- Special anti-truck-ram barriers are installed at the four roads leading into estate
- Three-foot-high modular barriers can be erected in seconds by police officers
- Gates can stop trucks weighing as much as 7.5 tons travelling at up to 30mph
- The barriers were all on stand-by today as the Queen attended a Sunday service
New anti-terror measures have been put in place around the Queen's Sandringham estate for the first time as several high-profile royals stay there for the festive season.
Special anti-truck-ram barriers have now been built at the four roads which lead to the Royal residence in Norfolk.
The three-foot-high modular barriers can erected in seconds by police officers in the event of a terror attack involving a heavy goods vehicle.
They have been designed by Belgium company Pitagone and can stop trucks weighing up to 7.5 tons travelling at up to 30mph.
The special barriers are fully adjustable and can be used on all types of terrain and, because of their modular design, they can be built very quickly.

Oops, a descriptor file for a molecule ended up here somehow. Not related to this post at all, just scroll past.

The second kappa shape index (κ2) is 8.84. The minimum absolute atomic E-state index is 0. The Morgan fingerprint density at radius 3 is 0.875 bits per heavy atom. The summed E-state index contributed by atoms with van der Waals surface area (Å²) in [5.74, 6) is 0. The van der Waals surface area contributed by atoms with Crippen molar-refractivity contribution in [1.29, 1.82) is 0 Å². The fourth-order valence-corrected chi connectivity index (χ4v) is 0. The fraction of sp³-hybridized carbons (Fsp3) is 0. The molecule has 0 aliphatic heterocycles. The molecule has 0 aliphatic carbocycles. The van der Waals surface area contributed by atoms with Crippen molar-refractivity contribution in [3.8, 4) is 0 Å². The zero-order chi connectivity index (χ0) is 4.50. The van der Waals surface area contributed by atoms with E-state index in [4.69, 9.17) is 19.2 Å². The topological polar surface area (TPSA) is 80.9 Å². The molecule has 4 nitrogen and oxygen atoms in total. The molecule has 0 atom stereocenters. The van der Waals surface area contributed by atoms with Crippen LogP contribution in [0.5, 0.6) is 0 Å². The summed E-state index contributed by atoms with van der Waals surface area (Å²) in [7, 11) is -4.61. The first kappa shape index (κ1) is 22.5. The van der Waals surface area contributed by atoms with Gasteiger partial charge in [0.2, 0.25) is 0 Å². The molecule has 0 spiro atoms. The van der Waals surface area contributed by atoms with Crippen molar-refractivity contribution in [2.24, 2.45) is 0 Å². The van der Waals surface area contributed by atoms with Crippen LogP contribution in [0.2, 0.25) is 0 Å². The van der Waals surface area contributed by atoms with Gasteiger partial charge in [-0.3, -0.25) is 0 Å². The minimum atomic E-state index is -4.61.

The barriers were all on stand-by today as the Queen and other members of the Royal family attended the weekly Sunday service at Mary Magdalene Church.
Similar precautions have also been installed at the Queen's other residencies, including Buckingham Palace and Windsor Castle.
Police were waiting at each of the four roads, with the barriers blocking half the road, ready to be moved if needed.
It is believed that officers were equipped with stinger devices to lay across the road and puncture the tyres of any vehicles which did not stop.
The extra precautions which have not been seem at Sandringham in previous years are thought to have been brought in over fears of a potential terrorist attack on the 20,000 acre estate in Norfolk.
It is believed that the barriers were set up in the morning on four roads approaching 16th century St Mary Magdalene church at Sandringham.
An estimated 3,000 people watched the Queen arrive for the morning service, accompanied by a lady in waiting in her maroon-coloured Bentley.
The crowd was one of the biggest ever seen at a Sunday church service with many people admitting that they had hoped to see The Duchess of Sussex or the Duchess of Cambridge.